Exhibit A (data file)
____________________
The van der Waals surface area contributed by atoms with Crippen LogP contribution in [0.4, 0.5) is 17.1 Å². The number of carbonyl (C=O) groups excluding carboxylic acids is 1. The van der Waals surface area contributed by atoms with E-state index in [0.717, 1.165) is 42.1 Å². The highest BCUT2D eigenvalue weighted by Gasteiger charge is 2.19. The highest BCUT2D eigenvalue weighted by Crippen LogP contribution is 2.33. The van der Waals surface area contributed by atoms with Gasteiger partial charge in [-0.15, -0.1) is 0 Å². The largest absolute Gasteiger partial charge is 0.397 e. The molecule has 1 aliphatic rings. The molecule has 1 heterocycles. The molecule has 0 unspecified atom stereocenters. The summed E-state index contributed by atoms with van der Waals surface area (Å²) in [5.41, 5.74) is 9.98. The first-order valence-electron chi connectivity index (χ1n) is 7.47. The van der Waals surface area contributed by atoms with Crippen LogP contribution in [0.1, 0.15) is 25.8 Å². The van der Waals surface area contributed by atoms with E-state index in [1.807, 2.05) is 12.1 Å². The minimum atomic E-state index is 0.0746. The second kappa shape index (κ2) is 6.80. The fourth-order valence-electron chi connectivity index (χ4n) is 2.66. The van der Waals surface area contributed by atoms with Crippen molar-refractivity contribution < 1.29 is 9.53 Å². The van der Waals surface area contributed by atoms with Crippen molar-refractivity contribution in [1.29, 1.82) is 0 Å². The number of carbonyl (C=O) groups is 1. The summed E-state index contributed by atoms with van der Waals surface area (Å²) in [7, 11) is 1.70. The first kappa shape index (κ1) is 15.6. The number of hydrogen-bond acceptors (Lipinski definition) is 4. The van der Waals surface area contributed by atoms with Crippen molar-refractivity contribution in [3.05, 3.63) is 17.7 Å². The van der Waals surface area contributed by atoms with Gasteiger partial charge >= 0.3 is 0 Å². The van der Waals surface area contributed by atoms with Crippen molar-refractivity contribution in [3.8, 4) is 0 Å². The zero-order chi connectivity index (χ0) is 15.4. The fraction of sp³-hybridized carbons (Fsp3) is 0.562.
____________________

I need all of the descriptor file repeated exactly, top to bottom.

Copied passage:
The van der Waals surface area contributed by atoms with Crippen LogP contribution in [0.4, 0.5) is 17.1 Å². The number of carbonyl (C=O) groups excluding carboxylic acids is 1. The van der Waals surface area contributed by atoms with E-state index in [0.717, 1.165) is 42.1 Å². The highest BCUT2D eigenvalue weighted by Gasteiger charge is 2.19. The highest BCUT2D eigenvalue weighted by Crippen LogP contribution is 2.33. The van der Waals surface area contributed by atoms with Gasteiger partial charge in [-0.15, -0.1) is 0 Å². The largest absolute Gasteiger partial charge is 0.397 e. The molecule has 1 aliphatic rings. The molecule has 1 heterocycles. The molecule has 0 unspecified atom stereocenters. The summed E-state index contributed by atoms with van der Waals surface area (Å²) in [5.41, 5.74) is 9.98. The first-order valence-electron chi connectivity index (χ1n) is 7.47. The van der Waals surface area contributed by atoms with Crippen LogP contribution in [0.1, 0.15) is 25.8 Å². The van der Waals surface area contributed by atoms with E-state index in [1.807, 2.05) is 12.1 Å². The minimum atomic E-state index is 0.0746. The second kappa shape index (κ2) is 6.80. The fourth-order valence-electron chi connectivity index (χ4n) is 2.66. The van der Waals surface area contributed by atoms with Crippen molar-refractivity contribution < 1.29 is 9.53 Å². The van der Waals surface area contributed by atoms with Crippen molar-refractivity contribution in [1.29, 1.82) is 0 Å². The number of carbonyl (C=O) groups is 1. The summed E-state index contributed by atoms with van der Waals surface area (Å²) in [7, 11) is 1.70. The first kappa shape index (κ1) is 15.6. The number of hydrogen-bond acceptors (Lipinski definition) is 4. The van der Waals surface area contributed by atoms with Crippen molar-refractivity contribution in [3.05, 3.63) is 17.7 Å². The van der Waals surface area contributed by atoms with Gasteiger partial charge >= 0.3 is 0 Å². The van der Waals surface area contributed by atoms with Crippen molar-refractivity contribution in [3.8, 4) is 0 Å². The zero-order chi connectivity index (χ0) is 15.4. The fraction of sp³-hybridized carbons (Fsp3) is 0.562.